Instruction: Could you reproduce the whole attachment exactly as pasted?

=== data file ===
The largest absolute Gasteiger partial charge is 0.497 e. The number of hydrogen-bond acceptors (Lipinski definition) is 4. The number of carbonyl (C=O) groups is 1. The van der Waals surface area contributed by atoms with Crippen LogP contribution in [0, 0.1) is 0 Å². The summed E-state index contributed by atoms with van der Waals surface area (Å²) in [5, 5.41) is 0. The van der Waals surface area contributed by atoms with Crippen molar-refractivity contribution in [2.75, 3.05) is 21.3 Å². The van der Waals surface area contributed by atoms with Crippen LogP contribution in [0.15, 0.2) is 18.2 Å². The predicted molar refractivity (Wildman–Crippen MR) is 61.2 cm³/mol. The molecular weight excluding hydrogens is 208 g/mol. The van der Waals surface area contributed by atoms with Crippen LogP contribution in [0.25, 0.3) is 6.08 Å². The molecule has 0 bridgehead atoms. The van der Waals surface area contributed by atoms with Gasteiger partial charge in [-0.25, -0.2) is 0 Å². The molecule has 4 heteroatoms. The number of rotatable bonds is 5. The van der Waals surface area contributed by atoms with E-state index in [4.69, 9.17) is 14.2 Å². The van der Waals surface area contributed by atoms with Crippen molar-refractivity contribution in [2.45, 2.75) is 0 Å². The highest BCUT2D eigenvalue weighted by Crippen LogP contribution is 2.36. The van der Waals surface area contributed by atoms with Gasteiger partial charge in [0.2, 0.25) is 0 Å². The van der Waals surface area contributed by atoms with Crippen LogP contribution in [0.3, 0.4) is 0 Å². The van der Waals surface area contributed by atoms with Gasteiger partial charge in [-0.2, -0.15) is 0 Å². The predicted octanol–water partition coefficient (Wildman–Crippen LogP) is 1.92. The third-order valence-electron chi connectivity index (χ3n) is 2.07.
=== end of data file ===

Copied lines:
The largest absolute Gasteiger partial charge is 0.497 e. The number of hydrogen-bond acceptors (Lipinski definition) is 4. The number of carbonyl (C=O) groups is 1. The van der Waals surface area contributed by atoms with Crippen LogP contribution in [0, 0.1) is 0 Å². The summed E-state index contributed by atoms with van der Waals surface area (Å²) in [5, 5.41) is 0. The van der Waals surface area contributed by atoms with Crippen molar-refractivity contribution in [2.75, 3.05) is 21.3 Å². The van der Waals surface area contributed by atoms with Crippen LogP contribution in [0.15, 0.2) is 18.2 Å². The predicted molar refractivity (Wildman–Crippen MR) is 61.2 cm³/mol. The molecular weight excluding hydrogens is 208 g/mol. The van der Waals surface area contributed by atoms with Crippen LogP contribution in [0.25, 0.3) is 6.08 Å². The molecule has 0 bridgehead atoms. The van der Waals surface area contributed by atoms with Gasteiger partial charge in [-0.25, -0.2) is 0 Å². The molecule has 4 heteroatoms. The number of rotatable bonds is 5. The van der Waals surface area contributed by atoms with E-state index in [4.69, 9.17) is 14.2 Å². The van der Waals surface area contributed by atoms with Crippen molar-refractivity contribution in [2.45, 2.75) is 0 Å². The highest BCUT2D eigenvalue weighted by Crippen LogP contribution is 2.36. The van der Waals surface area contributed by atoms with Gasteiger partial charge in [0.2, 0.25) is 0 Å². The van der Waals surface area contributed by atoms with Crippen LogP contribution in [0.3, 0.4) is 0 Å². The van der Waals surface area contributed by atoms with Gasteiger partial charge in [-0.2, -0.15) is 0 Å². The predicted octanol–water partition coefficient (Wildman–Crippen LogP) is 1.92. The third-order valence-electron chi connectivity index (χ3n) is 2.07.